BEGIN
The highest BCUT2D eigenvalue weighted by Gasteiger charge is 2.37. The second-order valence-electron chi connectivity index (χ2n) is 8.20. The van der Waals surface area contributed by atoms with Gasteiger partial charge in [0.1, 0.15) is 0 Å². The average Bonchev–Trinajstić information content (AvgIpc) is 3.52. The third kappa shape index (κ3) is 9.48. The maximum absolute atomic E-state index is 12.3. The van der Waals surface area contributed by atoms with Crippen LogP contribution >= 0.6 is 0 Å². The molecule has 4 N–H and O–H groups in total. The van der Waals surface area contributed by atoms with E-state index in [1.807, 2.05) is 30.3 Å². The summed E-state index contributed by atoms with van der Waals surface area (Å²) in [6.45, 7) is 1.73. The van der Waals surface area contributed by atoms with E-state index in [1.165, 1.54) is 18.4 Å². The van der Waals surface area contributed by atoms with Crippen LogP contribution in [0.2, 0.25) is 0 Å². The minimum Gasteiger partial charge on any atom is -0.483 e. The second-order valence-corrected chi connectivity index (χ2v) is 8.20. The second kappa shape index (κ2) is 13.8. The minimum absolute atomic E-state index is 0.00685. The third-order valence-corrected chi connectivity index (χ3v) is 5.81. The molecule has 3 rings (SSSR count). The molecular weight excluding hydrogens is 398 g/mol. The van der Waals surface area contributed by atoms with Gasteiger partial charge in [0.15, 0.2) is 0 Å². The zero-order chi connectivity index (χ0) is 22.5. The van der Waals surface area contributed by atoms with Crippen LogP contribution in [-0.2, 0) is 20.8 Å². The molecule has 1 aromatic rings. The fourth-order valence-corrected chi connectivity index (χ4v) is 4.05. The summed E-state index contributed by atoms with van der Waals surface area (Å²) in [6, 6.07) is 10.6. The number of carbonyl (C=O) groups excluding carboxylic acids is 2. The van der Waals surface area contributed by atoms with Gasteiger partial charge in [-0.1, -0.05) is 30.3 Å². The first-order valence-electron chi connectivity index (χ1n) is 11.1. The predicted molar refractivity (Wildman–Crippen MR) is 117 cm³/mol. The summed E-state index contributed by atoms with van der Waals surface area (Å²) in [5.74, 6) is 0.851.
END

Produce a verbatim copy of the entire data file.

The highest BCUT2D eigenvalue weighted by Gasteiger charge is 2.37. The second-order valence-electron chi connectivity index (χ2n) is 8.20. The van der Waals surface area contributed by atoms with Gasteiger partial charge in [0.1, 0.15) is 0 Å². The average Bonchev–Trinajstić information content (AvgIpc) is 3.52. The third kappa shape index (κ3) is 9.48. The maximum absolute atomic E-state index is 12.3. The van der Waals surface area contributed by atoms with Crippen LogP contribution >= 0.6 is 0 Å². The molecule has 4 N–H and O–H groups in total. The van der Waals surface area contributed by atoms with E-state index in [1.807, 2.05) is 30.3 Å². The summed E-state index contributed by atoms with van der Waals surface area (Å²) in [6.45, 7) is 1.73. The van der Waals surface area contributed by atoms with E-state index in [1.165, 1.54) is 18.4 Å². The van der Waals surface area contributed by atoms with Crippen LogP contribution in [0.2, 0.25) is 0 Å². The minimum Gasteiger partial charge on any atom is -0.483 e. The second-order valence-corrected chi connectivity index (χ2v) is 8.20. The second kappa shape index (κ2) is 13.8. The minimum absolute atomic E-state index is 0.00685. The third-order valence-corrected chi connectivity index (χ3v) is 5.81. The molecule has 3 rings (SSSR count). The molecular weight excluding hydrogens is 398 g/mol. The van der Waals surface area contributed by atoms with Gasteiger partial charge in [0.15, 0.2) is 0 Å². The zero-order chi connectivity index (χ0) is 22.5. The van der Waals surface area contributed by atoms with Crippen LogP contribution in [-0.2, 0) is 20.8 Å². The molecule has 1 aromatic rings. The fourth-order valence-corrected chi connectivity index (χ4v) is 4.05. The summed E-state index contributed by atoms with van der Waals surface area (Å²) in [6, 6.07) is 10.6. The number of carbonyl (C=O) groups excluding carboxylic acids is 2. The van der Waals surface area contributed by atoms with Gasteiger partial charge in [-0.1, -0.05) is 30.3 Å². The first-order valence-electron chi connectivity index (χ1n) is 11.1. The predicted molar refractivity (Wildman–Crippen MR) is 117 cm³/mol. The summed E-state index contributed by atoms with van der Waals surface area (Å²) in [5.74, 6) is 0.851.